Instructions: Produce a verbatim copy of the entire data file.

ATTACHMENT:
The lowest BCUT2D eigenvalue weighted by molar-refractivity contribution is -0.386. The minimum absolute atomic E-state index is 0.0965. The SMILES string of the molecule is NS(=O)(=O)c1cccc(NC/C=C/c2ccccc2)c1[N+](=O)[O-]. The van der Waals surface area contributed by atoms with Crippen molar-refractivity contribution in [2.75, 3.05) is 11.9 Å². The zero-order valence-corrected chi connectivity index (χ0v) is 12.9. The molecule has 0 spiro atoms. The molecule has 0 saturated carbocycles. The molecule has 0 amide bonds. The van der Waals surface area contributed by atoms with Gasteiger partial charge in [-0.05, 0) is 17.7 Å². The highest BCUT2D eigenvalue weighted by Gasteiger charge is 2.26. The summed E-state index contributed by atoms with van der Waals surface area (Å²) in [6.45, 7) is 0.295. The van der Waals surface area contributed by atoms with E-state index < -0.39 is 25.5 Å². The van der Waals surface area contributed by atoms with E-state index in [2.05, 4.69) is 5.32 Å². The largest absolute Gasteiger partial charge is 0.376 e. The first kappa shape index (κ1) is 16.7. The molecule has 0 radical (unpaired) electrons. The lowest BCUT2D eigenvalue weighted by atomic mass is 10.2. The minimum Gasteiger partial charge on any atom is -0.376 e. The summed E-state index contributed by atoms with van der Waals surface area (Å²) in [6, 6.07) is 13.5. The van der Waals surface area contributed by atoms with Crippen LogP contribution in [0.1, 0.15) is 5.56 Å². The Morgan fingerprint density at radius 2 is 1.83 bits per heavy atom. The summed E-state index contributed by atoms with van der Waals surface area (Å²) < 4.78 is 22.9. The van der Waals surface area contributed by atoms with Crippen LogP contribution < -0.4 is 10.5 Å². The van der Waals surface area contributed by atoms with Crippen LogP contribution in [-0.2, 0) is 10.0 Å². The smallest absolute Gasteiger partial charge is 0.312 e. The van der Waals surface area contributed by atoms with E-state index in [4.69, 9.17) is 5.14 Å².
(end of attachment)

The lowest BCUT2D eigenvalue weighted by molar-refractivity contribution is -0.386. The minimum absolute atomic E-state index is 0.0965. The SMILES string of the molecule is NS(=O)(=O)c1cccc(NC/C=C/c2ccccc2)c1[N+](=O)[O-]. The van der Waals surface area contributed by atoms with Crippen molar-refractivity contribution in [2.75, 3.05) is 11.9 Å². The zero-order valence-corrected chi connectivity index (χ0v) is 12.9. The molecule has 0 spiro atoms. The molecule has 0 saturated carbocycles. The molecule has 0 amide bonds. The van der Waals surface area contributed by atoms with Gasteiger partial charge in [-0.05, 0) is 17.7 Å². The highest BCUT2D eigenvalue weighted by Gasteiger charge is 2.26. The summed E-state index contributed by atoms with van der Waals surface area (Å²) in [6.45, 7) is 0.295. The van der Waals surface area contributed by atoms with E-state index < -0.39 is 25.5 Å². The van der Waals surface area contributed by atoms with E-state index in [2.05, 4.69) is 5.32 Å². The largest absolute Gasteiger partial charge is 0.376 e. The first kappa shape index (κ1) is 16.7. The molecule has 0 radical (unpaired) electrons. The lowest BCUT2D eigenvalue weighted by atomic mass is 10.2. The minimum Gasteiger partial charge on any atom is -0.376 e. The summed E-state index contributed by atoms with van der Waals surface area (Å²) in [6, 6.07) is 13.5. The van der Waals surface area contributed by atoms with Crippen LogP contribution in [0.1, 0.15) is 5.56 Å². The Morgan fingerprint density at radius 2 is 1.83 bits per heavy atom. The summed E-state index contributed by atoms with van der Waals surface area (Å²) < 4.78 is 22.9. The van der Waals surface area contributed by atoms with Crippen LogP contribution < -0.4 is 10.5 Å². The van der Waals surface area contributed by atoms with Crippen LogP contribution in [-0.2, 0) is 10.0 Å². The smallest absolute Gasteiger partial charge is 0.312 e. The van der Waals surface area contributed by atoms with E-state index in [4.69, 9.17) is 5.14 Å².